Companies Are Hacked Because Individuals Keep Making The Same Mistakes

Most of the time, companies are hacked because of mistakes individuals keep making. Not because they or anyone else is stupid but because cybercriminals are clever. Despite the increasing awareness of cyber risks, people often underestimate the potential consequences of their actions and overlook simple security measures. 

See Something, Say Something!

There are several reasons why employees in an organization with a “See Something, Say Something” policy hesitate to report suspicious activities that could lead to a cyber incident. 

One reason is that they may not fully understand the importance of cybersecurity or the potential consequences of a cyber incident. They may also not know what qualifies as suspicious behavior or whom to report it to, which creates confusion and hesitation.

Another reason is that employees may fear retaliation or repercussions from their colleagues or superiors if they report suspicious activity. This could be due to a lack of trust in management, a fear of being labelled as a “snitch,” or concerns about their job security.

Moreover, employees may hesitate to report suspicious activity if they believe the incident is minor or inconsequential. They may also assume that “someone else” will report the incident, leading to a diffusion of responsibility.

Finally, employees may not report suspicious activity if they feel the organization’s response to previous reports has been inadequate or ineffective. This can create a sense of futility and apathy, leading them to believe that reporting suspicious activity will not result in any meaningful change. 

Overall, a lack of understanding, fear of retaliation, the belief that the incident is minor, diffusion of responsibility, and perception of inadequate response all contribute to why employees in an organization with a ‘See Something, Say Something’ policy often hesitate to report suspicious activity resulting in disastrous data breach consequences.

But, as mentioned, even if good cyber awareness training is implemented, people underestimate the risk and do not take them seriously, leaving organizations vulnerable to attacks.

Let’s Look At The Reasons Why Employees Don’t Prioritize Cybersecurity

Cybersecurity Training is boring

Cybersecurity training can be considered tedious or boring, leading to disengagement and lack of attention. This is especially true if the training is presented in a dry, technical manner or if the content is irrelevant to employees’ daily work.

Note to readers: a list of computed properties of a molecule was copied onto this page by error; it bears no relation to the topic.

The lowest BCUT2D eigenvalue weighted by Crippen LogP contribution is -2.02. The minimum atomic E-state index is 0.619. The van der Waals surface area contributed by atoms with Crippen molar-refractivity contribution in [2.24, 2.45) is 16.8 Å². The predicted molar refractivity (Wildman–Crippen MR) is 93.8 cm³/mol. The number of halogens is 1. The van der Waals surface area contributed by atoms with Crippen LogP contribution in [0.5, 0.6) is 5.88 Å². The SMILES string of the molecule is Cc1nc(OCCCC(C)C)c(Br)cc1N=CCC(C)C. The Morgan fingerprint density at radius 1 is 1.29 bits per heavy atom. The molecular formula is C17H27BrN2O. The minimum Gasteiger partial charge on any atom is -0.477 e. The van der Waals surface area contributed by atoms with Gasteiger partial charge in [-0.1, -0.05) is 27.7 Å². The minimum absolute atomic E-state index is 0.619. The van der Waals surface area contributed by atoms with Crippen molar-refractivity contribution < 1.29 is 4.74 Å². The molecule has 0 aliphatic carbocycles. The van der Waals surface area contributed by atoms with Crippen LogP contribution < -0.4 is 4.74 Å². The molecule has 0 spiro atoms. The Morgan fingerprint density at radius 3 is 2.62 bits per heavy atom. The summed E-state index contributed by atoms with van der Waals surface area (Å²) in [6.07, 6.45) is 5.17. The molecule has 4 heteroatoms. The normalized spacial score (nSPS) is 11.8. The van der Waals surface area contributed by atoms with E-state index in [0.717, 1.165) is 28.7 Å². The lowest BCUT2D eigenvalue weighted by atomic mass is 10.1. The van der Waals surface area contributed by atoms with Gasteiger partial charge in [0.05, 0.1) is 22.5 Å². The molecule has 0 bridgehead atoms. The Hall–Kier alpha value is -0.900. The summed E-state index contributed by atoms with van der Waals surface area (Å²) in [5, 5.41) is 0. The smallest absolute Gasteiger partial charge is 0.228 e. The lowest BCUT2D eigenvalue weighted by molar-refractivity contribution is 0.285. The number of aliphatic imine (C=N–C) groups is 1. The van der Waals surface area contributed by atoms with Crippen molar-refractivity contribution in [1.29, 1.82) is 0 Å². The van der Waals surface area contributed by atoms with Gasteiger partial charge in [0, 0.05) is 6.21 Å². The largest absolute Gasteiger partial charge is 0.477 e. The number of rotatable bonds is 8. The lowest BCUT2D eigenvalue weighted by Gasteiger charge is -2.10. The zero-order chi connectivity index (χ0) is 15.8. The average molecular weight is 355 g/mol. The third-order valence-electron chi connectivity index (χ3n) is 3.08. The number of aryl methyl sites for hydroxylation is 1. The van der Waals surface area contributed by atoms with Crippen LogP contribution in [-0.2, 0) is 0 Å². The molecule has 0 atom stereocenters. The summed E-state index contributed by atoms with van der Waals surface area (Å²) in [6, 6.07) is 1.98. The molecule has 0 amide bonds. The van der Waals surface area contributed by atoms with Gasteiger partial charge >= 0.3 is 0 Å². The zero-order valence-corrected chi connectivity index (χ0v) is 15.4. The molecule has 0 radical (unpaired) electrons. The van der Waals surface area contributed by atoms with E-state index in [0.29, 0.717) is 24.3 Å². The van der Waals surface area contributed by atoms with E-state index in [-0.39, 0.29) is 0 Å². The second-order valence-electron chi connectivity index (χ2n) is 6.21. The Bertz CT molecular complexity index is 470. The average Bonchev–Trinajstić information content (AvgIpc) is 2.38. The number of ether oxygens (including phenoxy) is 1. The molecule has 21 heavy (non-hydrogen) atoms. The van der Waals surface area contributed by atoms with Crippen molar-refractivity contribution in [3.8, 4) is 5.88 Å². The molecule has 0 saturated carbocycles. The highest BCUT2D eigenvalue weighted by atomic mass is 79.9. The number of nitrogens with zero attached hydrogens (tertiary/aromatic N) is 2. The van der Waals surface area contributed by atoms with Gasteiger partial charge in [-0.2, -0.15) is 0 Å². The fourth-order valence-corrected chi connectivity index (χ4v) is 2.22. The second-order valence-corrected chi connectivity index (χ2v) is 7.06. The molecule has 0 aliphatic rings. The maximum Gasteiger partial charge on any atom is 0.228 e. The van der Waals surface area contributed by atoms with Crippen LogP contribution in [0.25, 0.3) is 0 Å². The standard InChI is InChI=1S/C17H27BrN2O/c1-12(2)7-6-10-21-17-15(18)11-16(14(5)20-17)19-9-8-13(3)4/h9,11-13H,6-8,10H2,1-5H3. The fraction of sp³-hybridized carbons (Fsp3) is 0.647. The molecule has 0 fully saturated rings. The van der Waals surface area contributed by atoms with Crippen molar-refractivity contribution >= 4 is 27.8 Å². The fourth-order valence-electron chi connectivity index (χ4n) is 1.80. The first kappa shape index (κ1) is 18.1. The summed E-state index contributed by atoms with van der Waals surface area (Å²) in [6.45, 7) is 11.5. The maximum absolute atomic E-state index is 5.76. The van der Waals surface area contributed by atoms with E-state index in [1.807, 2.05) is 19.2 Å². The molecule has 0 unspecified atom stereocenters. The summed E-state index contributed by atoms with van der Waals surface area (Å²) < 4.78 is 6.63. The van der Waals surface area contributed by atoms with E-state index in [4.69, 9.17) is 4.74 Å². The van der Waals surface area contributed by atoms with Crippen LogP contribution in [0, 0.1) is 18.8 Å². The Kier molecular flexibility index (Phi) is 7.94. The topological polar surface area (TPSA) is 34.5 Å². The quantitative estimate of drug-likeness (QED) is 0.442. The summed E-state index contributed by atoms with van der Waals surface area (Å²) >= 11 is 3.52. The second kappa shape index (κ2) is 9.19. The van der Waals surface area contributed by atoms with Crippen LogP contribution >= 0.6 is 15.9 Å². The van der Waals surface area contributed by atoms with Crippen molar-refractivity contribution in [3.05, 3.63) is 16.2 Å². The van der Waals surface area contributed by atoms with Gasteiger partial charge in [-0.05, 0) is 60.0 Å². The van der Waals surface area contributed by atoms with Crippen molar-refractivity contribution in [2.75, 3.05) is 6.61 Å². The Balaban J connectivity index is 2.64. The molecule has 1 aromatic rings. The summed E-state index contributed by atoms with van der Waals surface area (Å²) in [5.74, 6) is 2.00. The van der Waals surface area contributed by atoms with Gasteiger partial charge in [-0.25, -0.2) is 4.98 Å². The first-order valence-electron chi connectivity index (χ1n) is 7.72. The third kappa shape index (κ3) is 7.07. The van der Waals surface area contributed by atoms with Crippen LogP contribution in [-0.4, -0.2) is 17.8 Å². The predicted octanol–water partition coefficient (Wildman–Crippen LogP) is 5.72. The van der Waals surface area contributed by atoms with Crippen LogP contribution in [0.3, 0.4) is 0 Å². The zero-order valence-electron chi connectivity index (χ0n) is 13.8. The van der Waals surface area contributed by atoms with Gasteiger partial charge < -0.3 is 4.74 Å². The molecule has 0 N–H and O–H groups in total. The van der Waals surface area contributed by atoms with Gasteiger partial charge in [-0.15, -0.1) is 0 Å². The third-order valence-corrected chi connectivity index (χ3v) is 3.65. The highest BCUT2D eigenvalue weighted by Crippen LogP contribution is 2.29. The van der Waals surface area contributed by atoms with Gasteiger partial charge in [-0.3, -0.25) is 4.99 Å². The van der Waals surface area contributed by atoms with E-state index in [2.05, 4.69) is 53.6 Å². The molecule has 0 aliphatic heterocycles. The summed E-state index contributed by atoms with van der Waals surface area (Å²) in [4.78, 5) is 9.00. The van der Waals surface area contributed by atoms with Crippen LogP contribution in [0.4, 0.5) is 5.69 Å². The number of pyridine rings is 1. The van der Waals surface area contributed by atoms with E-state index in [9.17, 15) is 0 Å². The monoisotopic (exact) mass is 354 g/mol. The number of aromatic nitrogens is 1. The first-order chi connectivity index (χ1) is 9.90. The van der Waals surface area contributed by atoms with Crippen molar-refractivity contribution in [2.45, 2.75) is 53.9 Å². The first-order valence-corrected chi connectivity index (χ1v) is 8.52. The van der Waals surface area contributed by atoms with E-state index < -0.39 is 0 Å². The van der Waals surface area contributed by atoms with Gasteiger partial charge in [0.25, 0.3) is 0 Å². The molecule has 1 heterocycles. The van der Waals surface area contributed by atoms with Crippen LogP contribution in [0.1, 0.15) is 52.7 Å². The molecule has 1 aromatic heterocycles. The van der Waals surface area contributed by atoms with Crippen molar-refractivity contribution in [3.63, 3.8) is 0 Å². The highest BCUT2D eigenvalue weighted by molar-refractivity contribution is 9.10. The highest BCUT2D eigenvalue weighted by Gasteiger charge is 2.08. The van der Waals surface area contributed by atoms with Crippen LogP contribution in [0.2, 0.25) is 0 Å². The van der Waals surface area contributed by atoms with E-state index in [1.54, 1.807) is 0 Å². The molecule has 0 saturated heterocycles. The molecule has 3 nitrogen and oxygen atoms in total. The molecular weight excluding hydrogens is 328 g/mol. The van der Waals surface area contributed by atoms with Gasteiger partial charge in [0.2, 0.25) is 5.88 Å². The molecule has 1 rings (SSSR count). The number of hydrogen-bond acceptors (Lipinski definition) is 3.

Cybersecurity is IT’s problem

Some believe cybersecurity is the IT department’s or cybersecurity professionals’ sole responsibility rather than a shared responsibility of the entire organization. This leads to a lack of motivation or interest in cybersecurity training, as employees fail to see how it directly relates to their job responsibilities.

A false sense of security

Employees may believe that their organization’s cybersecurity measures are sufficient and that they are unlikely to be targeted by cybercriminals. This false sense of security makes them complacent with a lack of urgency to take cybersecurity training seriously.

Lack of understanding of the severe implications of a breach

Sometimes employees do not fully understand the potential implications of a cybersecurity breach, such as financial losses, damage to reputation, or legal and regulatory repercussions. Therefore there is no appreciation for the importance of cybersecurity and the need for ongoing training.

Too busy to worry about cybersecurity

Not everyone will prioritize cybersecurity training due to competing demands on their time or because they believe their other responsibilities take precedence.

How to transform a cyber awareness culture 

To address these issues, organizations should provide engaging and relevant training content, emphasize cybersecurity’s shared responsibility, regularly communicate its importance and provide real-world examples of the consequences of cyber breaches. By allowing sufficient time and resources to complete training and testing, the reasons for not prioritizing cybersecurity, as discussed above, can be eliminated to get employee buy-in.

Cybersecurity awareness training must be tested

If cyber awareness training is not tested, vulnerabilities and gaps caused by human error will prevail. 

Training is typically tested through online assessments, phishing simulations, and social engineering tests. These tests are designed to assess an individual’s knowledge of cyber security best practices and identify areas where they may be vulnerable to cyber-attacks.

· Online assessments involve multiple-choice questions or scenarios that test an individual’s understanding of topics such as password security, phishing, and data protection.

· Phishing simulations involve sending fake phishing emails to employees to see how many fall for the trap and click on the link or enter their credentials. 

· Social engineering tests involve attempting to gain unauthorized access to sensitive information by tricking employees into providing access or credentials.

Last but not least, the final responsibility to create a culture of trust and transparency must come from the organization’s leaders. Employees need unequivocal guidance for clear reporting channels and assurances that all reports will be taken seriously and will be responded to quickly and appropriately.

Are you ready to turn your employees into your strongest security asset?

Step one: determine your organization’s areas of weakness with ENHALO’s Human Vulnerability Assessment.

Step two: transform the cyber awareness culture of your workforce with our animated cyber training, which historically shows engagement rates of over 90%. 

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